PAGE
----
Cast: Steef Cuijpers, Pieter Dictus, Martijn Lakemeier
Director: Colette Bothof
Editor’s Notes: The following review is part of our coverage of the 25th edition of the Inside Out Toronto: LGBT Film Festival which runs from May 21 to 31. For more information on visit http://www.insideout.ca/ and follow Inside Out on Twitter at @InsideOutTO.
“In the name of the father, the son, and almighty electricity” murmurs the petty paterfamilias of Summer from the head of his table, clumsily consolidating the movie’s key ideas in a way typical of this terribly erratic effort. Proposing a cultural context forged of vague religious heritage and emergent industrialisation, Dutch director Colette Bothof’s second feature’s backdrop is about as convincing as the set of a pre-school’s nativity play, and not nearly as charming. That’s a shame, given the earnest ends to which it’s erected: amidst half-grasped ideas and longueurs left, right, and centre, there is to this tale of a shy young girl coming into her own the frisson of a fine film just as desperate as its subject to escape its restrictive trappings.
…Dutch director Colette Bothof’s second feature’s backdrop is about as convincing as the set of a pre-school’s nativity play, and not nearly as charming.
Retaining in the worst sense the silliness that characterised her previous project—the kids’ cartoon series Kika & Bob—without a hint of its enlivening self-awareness, Bothof has been handed a script that could only believably be pitched at a similar target audience, and done little beyond pretty presentation to iron out its kinks. But then who could do better: debut scribe Marjolein Bierens has thrown together a tale where kinks outnumber characters ten-to-one, and extraneous elements override emotional engagement at every turn. Her protagonist is Anna, whose introductory voiceover begins the film’s steadfast refusal to ever do less than tell, tell, tell; it’s as though Bierens just misread the rulebook somewhere along the way, offering up this ingénue’s internal monologue every step of the way.
“I had no idea what could change in just one summer” she begins as though convinced hers were the first coming-of-age tale ever told. This is a terribly tepid tale, structurally speaking, banal Bildungsroman notes not so much hit on cue—there we might at least be treated to a tune—as awkwardly enacted in approximate order. Through it all, the never-ending narration explains ad infinitum, afforded inordinate space on the soundtrack beside the rare snatches of dialogue that populate every other scene. The imbalance might make sense as an emphasis of forced internalisation, were it not for the expository excess that renders this impossible to buy as anything but a writer selling a yarn.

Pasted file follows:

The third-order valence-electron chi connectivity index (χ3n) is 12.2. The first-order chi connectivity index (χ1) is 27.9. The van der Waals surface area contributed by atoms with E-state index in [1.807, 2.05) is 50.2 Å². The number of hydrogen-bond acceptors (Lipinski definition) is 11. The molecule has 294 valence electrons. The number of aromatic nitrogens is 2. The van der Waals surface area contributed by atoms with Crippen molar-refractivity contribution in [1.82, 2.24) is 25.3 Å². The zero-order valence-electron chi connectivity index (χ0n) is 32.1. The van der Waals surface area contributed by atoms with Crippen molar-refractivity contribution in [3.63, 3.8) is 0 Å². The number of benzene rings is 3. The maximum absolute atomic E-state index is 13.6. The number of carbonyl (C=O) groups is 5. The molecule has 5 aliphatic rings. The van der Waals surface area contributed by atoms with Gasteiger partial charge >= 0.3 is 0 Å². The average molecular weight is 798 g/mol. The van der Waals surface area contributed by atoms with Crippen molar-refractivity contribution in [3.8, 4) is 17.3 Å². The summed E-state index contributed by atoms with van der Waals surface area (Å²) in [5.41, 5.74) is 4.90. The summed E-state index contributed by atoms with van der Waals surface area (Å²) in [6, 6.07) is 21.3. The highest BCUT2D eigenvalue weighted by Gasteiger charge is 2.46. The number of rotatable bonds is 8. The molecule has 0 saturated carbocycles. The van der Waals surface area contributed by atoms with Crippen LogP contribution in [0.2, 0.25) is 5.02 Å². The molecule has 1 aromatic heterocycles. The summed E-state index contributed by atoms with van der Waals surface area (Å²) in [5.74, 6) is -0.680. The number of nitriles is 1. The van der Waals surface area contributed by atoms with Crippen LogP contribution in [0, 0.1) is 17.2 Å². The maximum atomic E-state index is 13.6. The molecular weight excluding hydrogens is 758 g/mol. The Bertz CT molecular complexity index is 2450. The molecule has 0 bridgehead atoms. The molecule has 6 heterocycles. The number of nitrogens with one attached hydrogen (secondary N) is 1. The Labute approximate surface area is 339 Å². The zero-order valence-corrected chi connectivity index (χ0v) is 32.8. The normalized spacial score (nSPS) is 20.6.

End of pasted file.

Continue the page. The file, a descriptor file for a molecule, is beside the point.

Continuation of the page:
And what a weird yarn it comes to be, in its misleadingly mundane way: feebly flailing to entangle the ideas of ethos and industry that find overzealous expression in constant close-up shots of the local power plant and a curiously constructed character, Bierens and Bothof have made a movie that seems like several, none of them especially interesting in their own right, and all working hard to detract from the eventual central romance that earns the film its place at Inside Out (how much of the movie’s impact is affected by this purview of this presentation is a matter worth dwelling on, if elsewhere). Sigrid ten Napel and Jade Olieberg comport themselves as if at the heart of a film far better; those fleeting instances where the film feels likely to find itself are theirs, and theirs alone.
…Bierens and Bothof have made a movie that seems like several, none of them especially interesting in their own right…
From a maddening proliferation of peculiar musical cues to a laughably-mounted scene that begs to utilise a squeegee to erotic effect, Summer is a movie misguided every step of the way, if consistently—and perhaps even commendably—assured of the opposite. A handheld aesthetic that conveys some sense of contained chaos at least excuses Bothof as a director not entirely devoid of efficient instinct, but the extraordinary obliviousness to her film’s manifest failings bode badly for a better exemplar to come. That it hurtles toward a finale forged on genuine feeling is both a tantalising hint what might have been, and infuriating evidence of what never even nearly was. A heart in the right place isn’t much good without a head to boot.
From a maddening proliferation of peculiar musical cues to a laughably-mounted scene that begs to utilise a squeegee to erotic effect, Summer is a movie misguided every step of the way, if consistently—and perhaps even commendably—assured of the opposite.